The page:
Take away Aung San Suu Kyis Nobel peace prize. She no longer deserves it

Rohingya refugees from Myanmar’s Rakhine state arrive in Bangladesh:120,000 people have been forced to flee in the past fortnight. Photograph: KM Asad/AFP/Getty Images

And this is just one report. Amnesty International published a similar dossier last year. There is a mountain of evidence suggesting that these actions are an attempt to remove this ethnic group from Myanmar.

Hard as it is to imagine, this campaign of terror has escalated in recent days. Refugees arriving in Bangladesh report widespread massacres. Malnutrition ravages that the Rohingya, afflicting 80,000 kids.

In response Aung San Suu Kyi has blamed these atrocities, in a chillingly remote interview, on insurgents, also expressed astonishment that anyone would want to fight the army when the government has done so much for them. Maybe this astonishment comes readily to someone who has never visited northern Rakhine state, where most of this is happening.

It is true that some Rohingya people have taken up arms, and that the latest massacres were triggered by the killing of 12 members of the security forces last month, attributed to a group that calls itself the Arakan Rohingya Salvation Army. Nevertheless, the military response has been to attack whole populations, irrespective of any possible involvement in the insurgency, and to spread such terror that 120,000 people are forced to flee in the past fortnight.

In her Nobel lecture, Aung San Suu Kyi commented: “Wherever suffering is ignored, there will be the seeds of conflict, for suffering degrades and embitters and enrages.” The anger of those Rohingya people that have taken up arms has been used as an excuse to accelerate an existing programme of ethnic cleansing.

She’s not only denied the atrocities, trying to protect the armed forces from criticism; she’s also denied the very identity of those being assaulted, asking the US ambassador to not use the term Rohingya. This is in accord with the government’s policy of disavowing their presence and classifying them — though they have lived in Myanmar for centuries — as interlopers. She has upheld the 1982 Citizenship Law, which prohibits these people their rights.

When a Rohingya woman provided detailed allegations about her gang rape and associated accidents by Myanmar soldiers, Aung San Suu Kyi’s office submitted a banner on its Facebook page reading “Fake Rape”. Given her reputation for micromanagement, it seems improbable that such actions would have been taken without her approval.

Not only has she snubbed and obstructed UN officials who have sought to investigate the treatment of the Rohingya, but her government has prevented aid agencies from distributing food, water and medicines to people displaced or isolated from the violence. Her office has accused aid workers of helping “terrorists”, placing them at risk of assault, further slowing their efforts to help people who face starvation.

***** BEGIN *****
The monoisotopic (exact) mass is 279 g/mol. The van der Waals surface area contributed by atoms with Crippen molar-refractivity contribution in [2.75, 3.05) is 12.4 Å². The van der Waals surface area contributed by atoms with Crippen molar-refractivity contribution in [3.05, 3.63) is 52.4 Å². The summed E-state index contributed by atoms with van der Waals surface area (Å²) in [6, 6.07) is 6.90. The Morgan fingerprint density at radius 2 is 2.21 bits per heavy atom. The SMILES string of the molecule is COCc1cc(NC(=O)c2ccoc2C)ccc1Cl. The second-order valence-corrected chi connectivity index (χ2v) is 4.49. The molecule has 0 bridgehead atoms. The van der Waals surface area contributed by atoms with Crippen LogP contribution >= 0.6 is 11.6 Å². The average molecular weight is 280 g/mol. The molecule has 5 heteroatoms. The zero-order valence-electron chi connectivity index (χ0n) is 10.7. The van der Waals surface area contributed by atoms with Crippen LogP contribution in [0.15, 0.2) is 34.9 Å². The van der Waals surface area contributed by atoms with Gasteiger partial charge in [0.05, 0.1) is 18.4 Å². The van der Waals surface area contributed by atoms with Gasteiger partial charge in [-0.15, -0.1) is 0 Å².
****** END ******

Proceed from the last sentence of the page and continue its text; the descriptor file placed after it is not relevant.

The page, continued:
So far Aung San Suu Kyi has been insulated by the apologetics of those who refuse to believe she could abandon the principles to which she appealed. A list of explanations is proffered: that she did not wish to jeopardise her prospects of election; that she doesn’t wish to offer the armed forces a pretext to tighten their grip on power; that she must keep China happy.

None of them stand up. As a great democracy campaigner once remarked: “It is not power that corrupts, but fear. Fear of losing power corrupts those who wield it.” Who was this person? Aung San Suu Kyi. But now, whether out of bias or from fear, she denies to others the liberty she rightly claimed for herself. Her regime excludes — and in some instances attempts to silence — the very activists who helped to ensure her own rights were recognised.

This week, to my own astonishment, I found myself signing a request for the revocation of her Nobel peace prize. I believe the Nobel committee should maintain responsibility and draw them if its laureates later violate the principles for which they were recognised. There are two cases where this appears to be appropriate. One is Barack Obama, who was given the prize before he had been tested in office. His programme of drone strikes, which slaughtered large numbers of civilians, should disqualify him from this honor. Another is Aung San Suu Kyi.

Please sign this petition. Why? Because we consider an extraordinary situation: a Nobel peace laureate complicit in crimes against humanity.

George Monbiot is a Guardian columnist